## EMA: ABEL for HVD(P)s, PK metrics [Regulatives / Guidelines]

Hi Pharma_88!

» Its for EMEA.

The EMEA (European Agency for the Evaluation of Medicinal Products) was renamed to EMA (European Medicines Agency) fifteen years ago.

» » <nitpick>

Not BE, but comparative BA. You can only hope for similar extent of absorption but never for rate of absorption in a comparison of ER vs IR. Furthermore, BE means similarity in PK metrics of interest if equimolar doses are administered. Sometimes one has to increase the ER dose to get similar AUCs… Whatever is applicable in your case, BE is the wrong term.

</nitpick>
»
» Can you please elaborate to understand. If you can provide me any supportive literature to go in detail its really helps me.

Very nitpicking: Even if release characteristics of products are identical (say, IR vs IR, MR vs MR) there are no “BE studies”. Bioequivalence is the desired outcome of a comparative BA study. One assessor of Poland regularly did not accept study protocols which mentioned BE in the title. His response was essentially:

“If you already know the outcome, why do you want to perform a study at all?”

But to reiterate: Bioequivalence means similar rate and extent of absorption after equimolar doses. The PK metrics for rate are generally Cmax and for extent AUC0–t. For modified release products AUC0–∞ is required as well (contrary to the FDA where all three are always required). Depending on the product characteristics additional PK metrics are required. 1
When comparing MR to IR, the rate of absorption might be similar (i.e., for delayed release products, where only tmax will be different) or different (i.e., for prolonged / controlled / extended / sustained release products).
In the latter case, this is a desired property:
• Less fluctuations in steady state (which was called »the flatter is better« 2 in the late 1980s).
• Enhanced compliance (o.a.d. instead of b.i.d. or even t.a.d.).

» » » … then what are the parameters for conclusion?

See the applicable MR guideline, Section 5. Note that if you want to compare a new MR product to an established IR product, this is not a generic application acc. to Directive 2001/83/EC, Article 10(2)(b) but a hybrid application. For the required PK studies 3 see Section 5.1 and for the therapeutic studies Section 5.2 (only if you are extremely lucky, they might be waived). For the required PK metrics see Section 6.8.2.
In case of high variability, reference-scaling according to the EMA’s ABEL (Average Bioequivalence with Expanding Limits) is acceptable for the following PK metrics:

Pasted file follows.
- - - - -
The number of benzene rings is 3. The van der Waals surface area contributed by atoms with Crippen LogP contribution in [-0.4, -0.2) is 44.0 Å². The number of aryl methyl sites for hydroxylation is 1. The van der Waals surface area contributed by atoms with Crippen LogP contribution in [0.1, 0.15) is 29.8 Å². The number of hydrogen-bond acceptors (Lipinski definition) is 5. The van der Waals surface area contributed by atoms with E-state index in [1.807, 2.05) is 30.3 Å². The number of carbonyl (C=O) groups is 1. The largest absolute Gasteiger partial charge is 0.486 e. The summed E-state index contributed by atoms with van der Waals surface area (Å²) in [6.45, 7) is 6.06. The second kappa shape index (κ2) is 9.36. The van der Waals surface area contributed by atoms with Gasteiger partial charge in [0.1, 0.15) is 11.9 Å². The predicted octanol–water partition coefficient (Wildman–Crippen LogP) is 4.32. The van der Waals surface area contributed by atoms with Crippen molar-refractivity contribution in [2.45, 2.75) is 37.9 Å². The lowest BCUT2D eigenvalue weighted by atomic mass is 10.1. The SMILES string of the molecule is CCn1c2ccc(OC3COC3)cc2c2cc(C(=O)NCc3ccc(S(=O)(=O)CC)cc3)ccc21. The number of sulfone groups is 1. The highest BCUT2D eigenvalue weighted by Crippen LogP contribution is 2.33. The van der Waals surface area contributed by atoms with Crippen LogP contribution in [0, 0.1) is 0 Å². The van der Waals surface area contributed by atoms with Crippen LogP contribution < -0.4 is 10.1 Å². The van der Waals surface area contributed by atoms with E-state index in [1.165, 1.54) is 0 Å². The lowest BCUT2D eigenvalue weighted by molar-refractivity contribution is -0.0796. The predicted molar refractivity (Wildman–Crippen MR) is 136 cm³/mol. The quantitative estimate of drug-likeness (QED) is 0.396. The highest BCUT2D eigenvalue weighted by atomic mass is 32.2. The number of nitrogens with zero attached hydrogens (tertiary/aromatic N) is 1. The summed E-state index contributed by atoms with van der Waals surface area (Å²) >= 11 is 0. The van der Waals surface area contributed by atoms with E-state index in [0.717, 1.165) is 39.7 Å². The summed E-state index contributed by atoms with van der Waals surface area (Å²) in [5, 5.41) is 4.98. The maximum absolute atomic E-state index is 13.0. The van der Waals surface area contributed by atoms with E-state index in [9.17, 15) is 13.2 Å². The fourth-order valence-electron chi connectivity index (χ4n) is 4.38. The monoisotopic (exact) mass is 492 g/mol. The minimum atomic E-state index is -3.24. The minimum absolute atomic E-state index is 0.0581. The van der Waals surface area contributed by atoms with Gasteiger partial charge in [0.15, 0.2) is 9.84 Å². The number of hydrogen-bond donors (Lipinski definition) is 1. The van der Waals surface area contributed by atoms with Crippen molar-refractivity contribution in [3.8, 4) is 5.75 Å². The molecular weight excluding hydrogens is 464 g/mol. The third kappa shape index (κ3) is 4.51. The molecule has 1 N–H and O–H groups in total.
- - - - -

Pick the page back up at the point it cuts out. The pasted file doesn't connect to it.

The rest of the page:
• Single dose studies
Cmax and Cτ.

• Multiple dose studies
Cmax,ss and Cτ,ss. 4,5
In case of multiphasic release products additionally partial AUCs, Cmax, and Cmax,ss in all phases (where the cut-off times have to be pre-specified).

For details about ABEL see the IR-GL Section 4.1.10 and the Q&A document Section 8. Note that in order to plan for ABEL, you have to give a sound justification that expanding the common BE limits is clinically not relevant (contrary to RSABE for the U.S. FDA and China’s CDE/NMPA; don’t forget this step).
I recommend a full replicate design (4 periods TRTR|RTRT or 3 periods TRT|RTR 6) and not the partial replicate design (TRR|RTR|RRT). For the pros and cons see this post.

1. Prolonged release products
Since quite often we have flip-flop PK (ka < kel) the late part of the profile represents absorption. For the same reason the truncated AUC0–72 (as for IR products) is not acceptable.
Forget the “option” to waive the multiple dose study if AUC0–τ ≤10% of AUC0–∞. I didn’t see a single case where it worked.
2. Delayed release products
Multiple dose study not required.
3. Multiphasic modified release products
Partial AUCs and Cmax in all phases.
If t½ is short (say, ≤4 h), waiving the multiple dose study based on AUC0–τ ≤10% of AUC0–∞ generally works.
1. Not that simple. Sometimes rapid onset of effect is important as well, which lead to development of multiphasic products with IR- and prolonged release-components (zolpidem, methylphenidate, dexamfetamine).
2. A lot. Not only comparative BA but food-effect, dose proportionality,
Additionally between-subject variability of the MR product should be compared with that of the IR product by a one-sided test (non-superiority).
3. If you want to expand the limits only for Cτ,ss (which is more variable than Cmax,ss), it is not necessary to sample two profiles. Since you are in (pseudo-) steady state, use the concentrations pre-dose and at τ.
4. Instead of testing Cmax,ss and Cτ,ss for equivalence, you can also use “bracketing”, i.e., one-sided tests: Cmax,ss for safety (non-inferiority) and Cτ,ss for efficacy (non-superiority). For examples see the respective vignette of the R-package PowerTOST.
5. Although only the 4 period full replicate and the partial replicate designs are given as examples in Section 8 of the Q&A document, Section 19 made clear that the 3 period full replicate design is acceptable as long as at least twelve eligible subjects are in sequence RTR. However, that’s not relevant in practice (see this post).

Dif-tor heh smusma 🖖
Helmut Schütz

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